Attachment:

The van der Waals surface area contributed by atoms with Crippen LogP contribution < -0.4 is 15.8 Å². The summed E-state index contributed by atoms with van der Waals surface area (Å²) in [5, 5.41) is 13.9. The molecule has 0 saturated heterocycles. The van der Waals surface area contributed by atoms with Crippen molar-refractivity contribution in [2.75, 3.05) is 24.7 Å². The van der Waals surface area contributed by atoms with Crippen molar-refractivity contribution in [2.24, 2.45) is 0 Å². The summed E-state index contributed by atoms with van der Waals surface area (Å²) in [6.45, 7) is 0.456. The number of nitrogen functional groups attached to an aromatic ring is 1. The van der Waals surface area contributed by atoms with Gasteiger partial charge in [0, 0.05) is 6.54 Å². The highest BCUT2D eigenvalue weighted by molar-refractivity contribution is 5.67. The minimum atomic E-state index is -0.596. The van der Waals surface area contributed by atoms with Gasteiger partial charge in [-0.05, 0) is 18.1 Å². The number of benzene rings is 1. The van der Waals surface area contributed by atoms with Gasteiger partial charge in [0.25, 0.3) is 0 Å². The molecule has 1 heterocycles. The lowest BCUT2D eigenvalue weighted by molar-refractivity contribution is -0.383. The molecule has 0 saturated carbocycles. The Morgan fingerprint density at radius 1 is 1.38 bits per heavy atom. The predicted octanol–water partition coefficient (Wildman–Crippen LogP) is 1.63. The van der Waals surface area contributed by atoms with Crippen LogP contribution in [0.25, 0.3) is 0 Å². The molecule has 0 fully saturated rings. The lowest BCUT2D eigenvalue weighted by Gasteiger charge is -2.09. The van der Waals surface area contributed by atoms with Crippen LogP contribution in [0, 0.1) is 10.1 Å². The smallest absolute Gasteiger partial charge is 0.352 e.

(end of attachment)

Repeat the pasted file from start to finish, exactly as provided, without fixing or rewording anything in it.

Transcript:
The van der Waals surface area contributed by atoms with Crippen LogP contribution < -0.4 is 15.8 Å². The summed E-state index contributed by atoms with van der Waals surface area (Å²) in [5, 5.41) is 13.9. The molecule has 0 saturated heterocycles. The van der Waals surface area contributed by atoms with Crippen molar-refractivity contribution in [2.75, 3.05) is 24.7 Å². The van der Waals surface area contributed by atoms with Crippen molar-refractivity contribution in [2.24, 2.45) is 0 Å². The summed E-state index contributed by atoms with van der Waals surface area (Å²) in [6.45, 7) is 0.456. The number of nitrogen functional groups attached to an aromatic ring is 1. The van der Waals surface area contributed by atoms with Gasteiger partial charge in [0, 0.05) is 6.54 Å². The highest BCUT2D eigenvalue weighted by molar-refractivity contribution is 5.67. The minimum atomic E-state index is -0.596. The van der Waals surface area contributed by atoms with Gasteiger partial charge in [-0.05, 0) is 18.1 Å². The number of benzene rings is 1. The van der Waals surface area contributed by atoms with Gasteiger partial charge in [0.25, 0.3) is 0 Å². The molecule has 1 heterocycles. The lowest BCUT2D eigenvalue weighted by molar-refractivity contribution is -0.383. The molecule has 0 saturated carbocycles. The Morgan fingerprint density at radius 1 is 1.38 bits per heavy atom. The predicted octanol–water partition coefficient (Wildman–Crippen LogP) is 1.63. The van der Waals surface area contributed by atoms with Crippen LogP contribution in [0.25, 0.3) is 0 Å². The molecule has 0 fully saturated rings. The lowest BCUT2D eigenvalue weighted by Gasteiger charge is -2.09. The van der Waals surface area contributed by atoms with Crippen LogP contribution in [0, 0.1) is 10.1 Å². The smallest absolute Gasteiger partial charge is 0.352 e.